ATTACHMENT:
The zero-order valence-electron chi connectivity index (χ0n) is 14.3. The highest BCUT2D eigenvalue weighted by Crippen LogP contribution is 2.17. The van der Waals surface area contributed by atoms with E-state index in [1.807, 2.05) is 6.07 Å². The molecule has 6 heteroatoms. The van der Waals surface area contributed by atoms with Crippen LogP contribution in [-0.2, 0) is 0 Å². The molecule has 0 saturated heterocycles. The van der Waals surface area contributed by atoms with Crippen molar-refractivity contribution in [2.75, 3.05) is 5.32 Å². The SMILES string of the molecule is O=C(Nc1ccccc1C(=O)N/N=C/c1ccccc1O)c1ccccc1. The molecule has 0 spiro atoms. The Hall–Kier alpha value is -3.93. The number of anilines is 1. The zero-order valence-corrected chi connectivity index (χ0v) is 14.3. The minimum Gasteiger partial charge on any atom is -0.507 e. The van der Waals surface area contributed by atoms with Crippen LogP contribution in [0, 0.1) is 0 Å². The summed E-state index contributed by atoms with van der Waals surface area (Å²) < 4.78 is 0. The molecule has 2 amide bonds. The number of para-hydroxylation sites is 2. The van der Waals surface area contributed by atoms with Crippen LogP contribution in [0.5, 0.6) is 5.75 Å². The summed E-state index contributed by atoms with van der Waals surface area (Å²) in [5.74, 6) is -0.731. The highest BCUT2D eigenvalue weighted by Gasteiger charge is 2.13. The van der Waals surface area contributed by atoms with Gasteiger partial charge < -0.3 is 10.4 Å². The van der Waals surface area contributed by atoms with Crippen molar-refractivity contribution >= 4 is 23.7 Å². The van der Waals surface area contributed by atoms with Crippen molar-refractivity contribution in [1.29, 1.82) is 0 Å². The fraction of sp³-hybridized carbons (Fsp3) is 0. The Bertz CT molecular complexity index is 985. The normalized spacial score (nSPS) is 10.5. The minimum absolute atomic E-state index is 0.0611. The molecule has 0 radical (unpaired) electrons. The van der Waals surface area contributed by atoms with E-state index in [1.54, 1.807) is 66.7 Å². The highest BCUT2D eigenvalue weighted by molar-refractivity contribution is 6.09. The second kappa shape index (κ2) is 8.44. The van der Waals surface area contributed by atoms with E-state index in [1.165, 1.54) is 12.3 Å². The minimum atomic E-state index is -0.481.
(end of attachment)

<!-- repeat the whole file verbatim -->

The zero-order valence-electron chi connectivity index (χ0n) is 14.3. The highest BCUT2D eigenvalue weighted by Crippen LogP contribution is 2.17. The van der Waals surface area contributed by atoms with E-state index in [1.807, 2.05) is 6.07 Å². The molecule has 6 heteroatoms. The van der Waals surface area contributed by atoms with Crippen LogP contribution in [-0.2, 0) is 0 Å². The molecule has 0 saturated heterocycles. The van der Waals surface area contributed by atoms with Crippen molar-refractivity contribution in [2.75, 3.05) is 5.32 Å². The SMILES string of the molecule is O=C(Nc1ccccc1C(=O)N/N=C/c1ccccc1O)c1ccccc1. The molecule has 0 spiro atoms. The Hall–Kier alpha value is -3.93. The number of anilines is 1. The zero-order valence-corrected chi connectivity index (χ0v) is 14.3. The minimum Gasteiger partial charge on any atom is -0.507 e. The van der Waals surface area contributed by atoms with Crippen LogP contribution in [0, 0.1) is 0 Å². The summed E-state index contributed by atoms with van der Waals surface area (Å²) < 4.78 is 0. The molecule has 2 amide bonds. The number of para-hydroxylation sites is 2. The van der Waals surface area contributed by atoms with Crippen LogP contribution in [0.5, 0.6) is 5.75 Å². The summed E-state index contributed by atoms with van der Waals surface area (Å²) in [5.74, 6) is -0.731. The highest BCUT2D eigenvalue weighted by Gasteiger charge is 2.13. The van der Waals surface area contributed by atoms with Gasteiger partial charge < -0.3 is 10.4 Å². The van der Waals surface area contributed by atoms with Crippen molar-refractivity contribution >= 4 is 23.7 Å². The van der Waals surface area contributed by atoms with Crippen molar-refractivity contribution in [1.29, 1.82) is 0 Å². The fraction of sp³-hybridized carbons (Fsp3) is 0. The Bertz CT molecular complexity index is 985. The normalized spacial score (nSPS) is 10.5. The minimum absolute atomic E-state index is 0.0611. The molecule has 0 radical (unpaired) electrons. The van der Waals surface area contributed by atoms with E-state index in [1.54, 1.807) is 66.7 Å². The highest BCUT2D eigenvalue weighted by molar-refractivity contribution is 6.09. The second kappa shape index (κ2) is 8.44. The van der Waals surface area contributed by atoms with E-state index in [1.165, 1.54) is 12.3 Å². The minimum atomic E-state index is -0.481.